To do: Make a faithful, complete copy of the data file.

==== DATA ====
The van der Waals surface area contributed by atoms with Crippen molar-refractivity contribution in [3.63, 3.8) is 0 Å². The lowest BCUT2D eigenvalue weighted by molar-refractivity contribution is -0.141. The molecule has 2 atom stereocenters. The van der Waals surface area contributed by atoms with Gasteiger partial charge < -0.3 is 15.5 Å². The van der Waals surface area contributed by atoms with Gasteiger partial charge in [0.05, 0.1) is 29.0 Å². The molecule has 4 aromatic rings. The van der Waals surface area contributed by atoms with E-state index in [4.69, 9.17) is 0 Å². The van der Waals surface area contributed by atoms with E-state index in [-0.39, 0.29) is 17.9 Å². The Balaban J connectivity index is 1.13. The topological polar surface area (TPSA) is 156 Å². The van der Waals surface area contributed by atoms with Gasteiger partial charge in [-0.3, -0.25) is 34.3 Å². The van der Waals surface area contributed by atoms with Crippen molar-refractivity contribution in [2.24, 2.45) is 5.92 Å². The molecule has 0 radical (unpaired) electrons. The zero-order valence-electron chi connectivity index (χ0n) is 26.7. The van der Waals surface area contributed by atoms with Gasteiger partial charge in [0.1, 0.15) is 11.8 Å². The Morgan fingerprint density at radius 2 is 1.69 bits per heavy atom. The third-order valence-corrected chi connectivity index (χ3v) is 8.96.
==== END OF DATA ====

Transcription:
The van der Waals surface area contributed by atoms with Crippen molar-refractivity contribution in [3.63, 3.8) is 0 Å². The lowest BCUT2D eigenvalue weighted by molar-refractivity contribution is -0.141. The molecule has 2 atom stereocenters. The van der Waals surface area contributed by atoms with Gasteiger partial charge < -0.3 is 15.5 Å². The van der Waals surface area contributed by atoms with Gasteiger partial charge in [0.05, 0.1) is 29.0 Å². The molecule has 4 aromatic rings. The van der Waals surface area contributed by atoms with E-state index in [4.69, 9.17) is 0 Å². The van der Waals surface area contributed by atoms with E-state index in [-0.39, 0.29) is 17.9 Å². The Balaban J connectivity index is 1.13. The topological polar surface area (TPSA) is 156 Å². The van der Waals surface area contributed by atoms with Gasteiger partial charge in [-0.3, -0.25) is 34.3 Å². The van der Waals surface area contributed by atoms with Crippen molar-refractivity contribution in [2.24, 2.45) is 5.92 Å². The molecule has 0 radical (unpaired) electrons. The zero-order valence-electron chi connectivity index (χ0n) is 26.7. The van der Waals surface area contributed by atoms with Gasteiger partial charge in [0.1, 0.15) is 11.8 Å². The Morgan fingerprint density at radius 2 is 1.69 bits per heavy atom. The third-order valence-corrected chi connectivity index (χ3v) is 8.96.